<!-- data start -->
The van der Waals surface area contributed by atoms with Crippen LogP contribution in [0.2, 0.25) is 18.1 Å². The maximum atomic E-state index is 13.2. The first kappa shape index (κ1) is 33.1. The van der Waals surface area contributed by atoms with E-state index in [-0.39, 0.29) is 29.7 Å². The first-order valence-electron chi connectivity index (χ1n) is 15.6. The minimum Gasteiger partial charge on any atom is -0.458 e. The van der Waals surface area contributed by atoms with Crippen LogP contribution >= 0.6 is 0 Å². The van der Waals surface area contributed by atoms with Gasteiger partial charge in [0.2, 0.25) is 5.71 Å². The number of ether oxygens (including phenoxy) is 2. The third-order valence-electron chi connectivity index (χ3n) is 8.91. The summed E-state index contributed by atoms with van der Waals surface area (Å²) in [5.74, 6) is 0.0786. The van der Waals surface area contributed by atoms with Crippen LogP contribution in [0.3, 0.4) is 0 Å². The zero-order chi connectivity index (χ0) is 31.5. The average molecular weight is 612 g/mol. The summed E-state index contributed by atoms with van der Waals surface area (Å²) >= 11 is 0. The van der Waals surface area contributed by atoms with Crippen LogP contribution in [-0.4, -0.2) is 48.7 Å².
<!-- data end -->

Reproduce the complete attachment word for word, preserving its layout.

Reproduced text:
The van der Waals surface area contributed by atoms with Crippen LogP contribution in [0.2, 0.25) is 18.1 Å². The maximum atomic E-state index is 13.2. The first kappa shape index (κ1) is 33.1. The van der Waals surface area contributed by atoms with E-state index in [-0.39, 0.29) is 29.7 Å². The first-order valence-electron chi connectivity index (χ1n) is 15.6. The minimum Gasteiger partial charge on any atom is -0.458 e. The van der Waals surface area contributed by atoms with Crippen LogP contribution >= 0.6 is 0 Å². The van der Waals surface area contributed by atoms with Gasteiger partial charge in [0.2, 0.25) is 5.71 Å². The number of ether oxygens (including phenoxy) is 2. The third-order valence-electron chi connectivity index (χ3n) is 8.91. The summed E-state index contributed by atoms with van der Waals surface area (Å²) in [5.74, 6) is 0.0786. The van der Waals surface area contributed by atoms with Crippen LogP contribution in [0.3, 0.4) is 0 Å². The zero-order chi connectivity index (χ0) is 31.5. The average molecular weight is 612 g/mol. The summed E-state index contributed by atoms with van der Waals surface area (Å²) >= 11 is 0. The van der Waals surface area contributed by atoms with Crippen LogP contribution in [-0.4, -0.2) is 48.7 Å².